Another ODI against South Africa (a disappointing result), a dark morning and recently cleaned windows meant that I split my attention from the TV to the computer, where I continued with my Paraguay photos and then to the outside where birds were feeding.
Photographing through double glazing doesn't allow great pictures to be produced but they are recognisable. This Wren, I assume it is the same one, has been a regular for a while, cleaning up under the feeders where Goldfinches regularly provide bits of sunflower seeds.
Chaffinches do use the feeders but seem more at home on the ground feeding in what is a more natural way.
Normally the Wren is difficult to follow as is slips between the flower pots and under the overhanging vegetation.Today I was lucky.
Wrens are definitely cute, but no matter how hard I try it is impossible not to think of their tails a somewhat of an evolutionary failure, they really do look rather silly.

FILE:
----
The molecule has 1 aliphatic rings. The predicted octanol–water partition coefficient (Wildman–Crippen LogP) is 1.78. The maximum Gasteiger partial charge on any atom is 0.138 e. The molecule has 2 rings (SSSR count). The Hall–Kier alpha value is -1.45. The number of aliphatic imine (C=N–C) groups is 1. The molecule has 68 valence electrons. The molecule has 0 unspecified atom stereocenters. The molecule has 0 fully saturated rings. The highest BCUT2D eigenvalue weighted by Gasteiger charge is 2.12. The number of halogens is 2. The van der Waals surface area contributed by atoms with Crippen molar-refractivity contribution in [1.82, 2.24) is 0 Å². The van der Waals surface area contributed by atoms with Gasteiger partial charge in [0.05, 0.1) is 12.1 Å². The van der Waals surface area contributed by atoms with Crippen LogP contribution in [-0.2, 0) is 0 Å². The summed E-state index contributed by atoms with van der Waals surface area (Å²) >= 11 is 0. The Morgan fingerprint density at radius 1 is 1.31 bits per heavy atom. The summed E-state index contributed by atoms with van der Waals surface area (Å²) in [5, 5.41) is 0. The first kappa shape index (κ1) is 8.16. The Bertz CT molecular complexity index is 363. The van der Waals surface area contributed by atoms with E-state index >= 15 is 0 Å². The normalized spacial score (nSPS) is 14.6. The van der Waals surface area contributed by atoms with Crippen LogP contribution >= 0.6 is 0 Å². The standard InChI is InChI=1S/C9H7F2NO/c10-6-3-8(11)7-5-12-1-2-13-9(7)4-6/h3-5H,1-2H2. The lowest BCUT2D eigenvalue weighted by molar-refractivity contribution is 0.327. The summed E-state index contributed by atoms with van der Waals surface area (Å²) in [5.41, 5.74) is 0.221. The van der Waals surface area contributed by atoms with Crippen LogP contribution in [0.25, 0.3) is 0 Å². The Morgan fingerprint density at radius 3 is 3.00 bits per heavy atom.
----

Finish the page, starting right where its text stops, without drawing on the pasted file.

Yesterday while I was watching I caught a glimpse of a male Blackcap, but it vanished quickly and wasn't seen again.
Today it reappeared and a one time was joined by a second male.They are easy to spook and the slightest movement inside to room is enough for them to fly off.
Blackcaps are quite a common summer visitor and there is normally a pair around the garden, the males beautiful song being a welcome addition to the dawn chorus.
We are getting an increasing number wintering in the south, and ringing recoveries show that many of these are birds from Germany. Our breeding birds probably go south to the Mediterranean in winter, as do many sensible people. In most winters I have one or two regularly feeding here, but this year these are the first I've seen since Autumn. This could be because it has been so mild that any wintering birds have not need to resort to the garden feeding station.